Consider switching to reusable nappies: DO ONE THING

24 Feb 2020
3 min read

Every week we bring you a simple idea for reducing your carbon footprint and protecting the planet. This week: how switching to cloth nappies can save money and waste.

As every parent will tell you, babies require a lot of stuff. From bottles and booties to bafflingly complex transport infrastructure, these tiny humans go through a lot at what feels like lightning fast speeds – and nappies are no exception.

Newborns need about 12 nappy changes a day. After year one, you can expect to go through around four or five a day – but that still adds up to as many as 1,800 a year. And there’s no getting around it – a clean nappy is pretty high on baby’s list of demands.

Disposable nappies are certainly a godsend for parents – they’re easy to use and convenient to dispose of. But as about 25% of each disposable nappy is made of plastic, some three billion nappies a year end up in landfill. Parents will inherently always have one eye on the future, so many will question at some point whether there’s a decent alternative.

And the term ‘decent’ is important here. Traditionally, the idea of reusable nappies conjures up images of cloth squares held loosely in place with precariously large safety pins. It’s easy to see why they’d play second fiddle to the far more efficient ‘containment’ offered by snug and stretchy disposables.

But reusable nappies have come a long way in recent times, evolving from basic cotton squares to brightly coloured, absorbent materials such as bamboo, microfiber and hemp. And they’re a lot more reliable than previous iterations, too, with new designs incorporating bottom-friendly shapes and snug-fitting stretchy fits. As such, reusable nappy makers are gradually seeing an uptick in sales. As The Guardian reports, Northamptonshire-based Bambino Mio has seen sales increase by 50% over the past two years, with the company estimating that some 30% of parents now use plastic-free alternatives to disposable nappies.

And there’s the financial argument, too. According to reusable nappy company Fill Your Pants, parents will spend an average of £1,885 getting their baby to potty training through disposable nappies. Now, in terms of initial outlay, reusable nappies can seem costly, especially for brand new parents. Fill Your Pants’ budget starter kit, for example, costs £115. However, compared to the overall cost of disposables across a child’s nappy-wearing career, that still adds up to a substantial saving. Fill Your Pants have also figured out the additional costs involved in terms of laundry: £96.74. So that’s a total saving of £1,673.26.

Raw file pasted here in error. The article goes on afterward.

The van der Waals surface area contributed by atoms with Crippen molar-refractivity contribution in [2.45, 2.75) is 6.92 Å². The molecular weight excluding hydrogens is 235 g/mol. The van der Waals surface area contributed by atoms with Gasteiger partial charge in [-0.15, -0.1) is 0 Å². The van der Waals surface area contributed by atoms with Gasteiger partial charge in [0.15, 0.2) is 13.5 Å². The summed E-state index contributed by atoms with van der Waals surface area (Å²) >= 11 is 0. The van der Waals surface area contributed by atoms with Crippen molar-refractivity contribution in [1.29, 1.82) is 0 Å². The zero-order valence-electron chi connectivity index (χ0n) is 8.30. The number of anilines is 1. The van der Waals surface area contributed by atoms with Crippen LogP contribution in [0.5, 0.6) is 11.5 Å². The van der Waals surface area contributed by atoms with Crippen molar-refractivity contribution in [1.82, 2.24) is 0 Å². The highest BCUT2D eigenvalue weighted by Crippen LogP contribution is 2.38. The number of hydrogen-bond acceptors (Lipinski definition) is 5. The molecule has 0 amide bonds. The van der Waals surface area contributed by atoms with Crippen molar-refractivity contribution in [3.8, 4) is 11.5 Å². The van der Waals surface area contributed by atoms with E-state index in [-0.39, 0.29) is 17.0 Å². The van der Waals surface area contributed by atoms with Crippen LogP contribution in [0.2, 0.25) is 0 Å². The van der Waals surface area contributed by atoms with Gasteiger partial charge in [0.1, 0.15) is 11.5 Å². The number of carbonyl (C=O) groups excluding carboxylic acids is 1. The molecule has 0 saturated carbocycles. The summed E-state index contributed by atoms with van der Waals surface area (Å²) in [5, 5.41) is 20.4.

Because of the landfill issues associated with disposables, local councils are often keen to help parents experiment with cloth nappies, and many run their own voucher scheme to help front the cost of a set of reusables. There are initiatives all over the country, ranging from free kits and money-off vouchers, to cashback deals and other incentives. The Nappy Gurus has a full list of what’s available and where.

If you like the idea of reusable nappies but are put off by the faff involved, considering enlisting the help of a nappy washing service. A growing number of companies will collect, launder and return your nappies. Costs vary, but expect to pay upwards of £15 per week.

If you’re swaying more towards the convenience of disposables, but are concerned about the environmental implications, check out the more eco-friendly options available on the market. Some brands, such as Beaming Baby, are made from biodegradable material, which lessen the landill impact.

The bottom line

Having a baby is exhausting, so it’s no surprise that new parents rely on disposable nappies. But babies are also expensive, and with reusable options so much more convenient and reliable than they used to be, switching away from disposables – even if it’s just for one or two nappy changes a day – can mean big savings for both your wallet and the planet.



The information in this article was correct at the time of writing and is provided for guidance only. Please see the full disclaimer in our terms and conditions.

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